The use of NTMs has been increasing, measured by the number of notifications to the WTO (and evidence from collected NTMs (Yan Ing et al, 2016, page 22). Reasons include increasing awareness and interest in health and safety, and increasing complexity of production (e.g. food processing, global value chains, use of chemicals). Some argue that NTMs are used as disguised trade barriers when tariffs are bound at low levels. To date, there is no clear research evidence to support this claim, though anecdotal evidence exists. Overregulation, compared to international standards, is, however, frequent but may be related to higher consumer protection standards (ESCAP & UNCTAD, 2019)

NTMs are closely related to the SDGs. 42 per cent of measures are on average directly related in a positive way to the SDGs (ESCAP & UNCTAD, 2019). The share varies from country to country from about 10 to 70 per cent.

Most technical regulations, as “behind the border” measures, apply to foreign and domestic products equally. These measures are imposed for objectives that are not primarily trade-related: for example, human, plant and animal health, and the protection of the environment. Technical NTMs incur costs but cannot be simply eliminated due to their public policy benefits.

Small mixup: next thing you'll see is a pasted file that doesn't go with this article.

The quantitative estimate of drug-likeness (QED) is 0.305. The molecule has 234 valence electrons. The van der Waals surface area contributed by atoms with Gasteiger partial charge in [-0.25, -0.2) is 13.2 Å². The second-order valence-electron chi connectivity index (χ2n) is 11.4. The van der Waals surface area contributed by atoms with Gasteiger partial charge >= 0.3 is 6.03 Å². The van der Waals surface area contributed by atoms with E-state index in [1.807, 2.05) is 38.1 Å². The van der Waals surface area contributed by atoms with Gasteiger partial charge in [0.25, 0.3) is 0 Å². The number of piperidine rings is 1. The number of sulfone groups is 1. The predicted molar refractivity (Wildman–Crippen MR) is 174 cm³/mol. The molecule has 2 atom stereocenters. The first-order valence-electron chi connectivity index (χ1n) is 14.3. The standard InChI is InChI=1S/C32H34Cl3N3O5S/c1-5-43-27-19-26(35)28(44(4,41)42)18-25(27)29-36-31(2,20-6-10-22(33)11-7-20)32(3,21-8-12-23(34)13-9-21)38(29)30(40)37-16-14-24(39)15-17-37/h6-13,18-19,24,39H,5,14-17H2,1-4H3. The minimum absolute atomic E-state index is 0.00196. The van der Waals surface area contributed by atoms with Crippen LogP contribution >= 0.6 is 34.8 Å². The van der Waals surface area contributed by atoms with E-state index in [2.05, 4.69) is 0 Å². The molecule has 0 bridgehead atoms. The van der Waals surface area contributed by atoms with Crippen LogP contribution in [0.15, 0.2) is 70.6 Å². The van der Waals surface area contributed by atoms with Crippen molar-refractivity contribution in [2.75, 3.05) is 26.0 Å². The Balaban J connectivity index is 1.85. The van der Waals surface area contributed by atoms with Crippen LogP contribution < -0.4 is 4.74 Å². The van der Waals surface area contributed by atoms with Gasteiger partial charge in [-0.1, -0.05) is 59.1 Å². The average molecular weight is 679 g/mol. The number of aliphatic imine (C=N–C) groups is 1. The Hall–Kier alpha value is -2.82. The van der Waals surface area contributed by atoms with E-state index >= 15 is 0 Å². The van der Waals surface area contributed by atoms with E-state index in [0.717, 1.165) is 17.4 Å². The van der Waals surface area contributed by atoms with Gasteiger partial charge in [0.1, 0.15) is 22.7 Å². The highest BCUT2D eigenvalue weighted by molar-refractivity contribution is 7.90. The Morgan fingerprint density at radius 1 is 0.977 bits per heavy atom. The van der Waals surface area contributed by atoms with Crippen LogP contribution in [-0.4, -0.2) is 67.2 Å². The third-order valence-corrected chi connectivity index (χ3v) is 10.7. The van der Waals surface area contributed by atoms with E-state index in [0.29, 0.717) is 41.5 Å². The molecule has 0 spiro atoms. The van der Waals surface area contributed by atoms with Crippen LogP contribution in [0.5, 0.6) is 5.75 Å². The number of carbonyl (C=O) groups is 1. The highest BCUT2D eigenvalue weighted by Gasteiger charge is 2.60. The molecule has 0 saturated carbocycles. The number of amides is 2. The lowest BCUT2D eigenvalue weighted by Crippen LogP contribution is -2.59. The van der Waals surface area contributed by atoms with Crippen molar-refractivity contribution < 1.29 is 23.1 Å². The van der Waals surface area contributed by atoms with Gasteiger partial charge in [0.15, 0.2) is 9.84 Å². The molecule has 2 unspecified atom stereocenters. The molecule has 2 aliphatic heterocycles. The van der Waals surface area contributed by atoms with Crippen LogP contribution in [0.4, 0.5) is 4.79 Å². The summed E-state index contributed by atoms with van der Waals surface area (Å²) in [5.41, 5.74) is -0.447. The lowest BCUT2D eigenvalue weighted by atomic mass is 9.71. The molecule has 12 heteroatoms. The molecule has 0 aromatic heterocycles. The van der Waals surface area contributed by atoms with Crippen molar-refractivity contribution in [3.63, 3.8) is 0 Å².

1. Non-tariff measures, in particular technical measures, increase production and trade costs, and matter more than tariffs

From an economic perspective, there are potentially three kinds of costs associated with such measures (Shepherd & Peters, 2020).

  1. First, there is a direct compliance cost: if product requirements differ across countries, a producer in Country A must retool and redesign their production process in order to be able to ship compliant goods to Country B.
  2. Second, there is often an indirect cost involved in demonstrating compliance through testing and certification.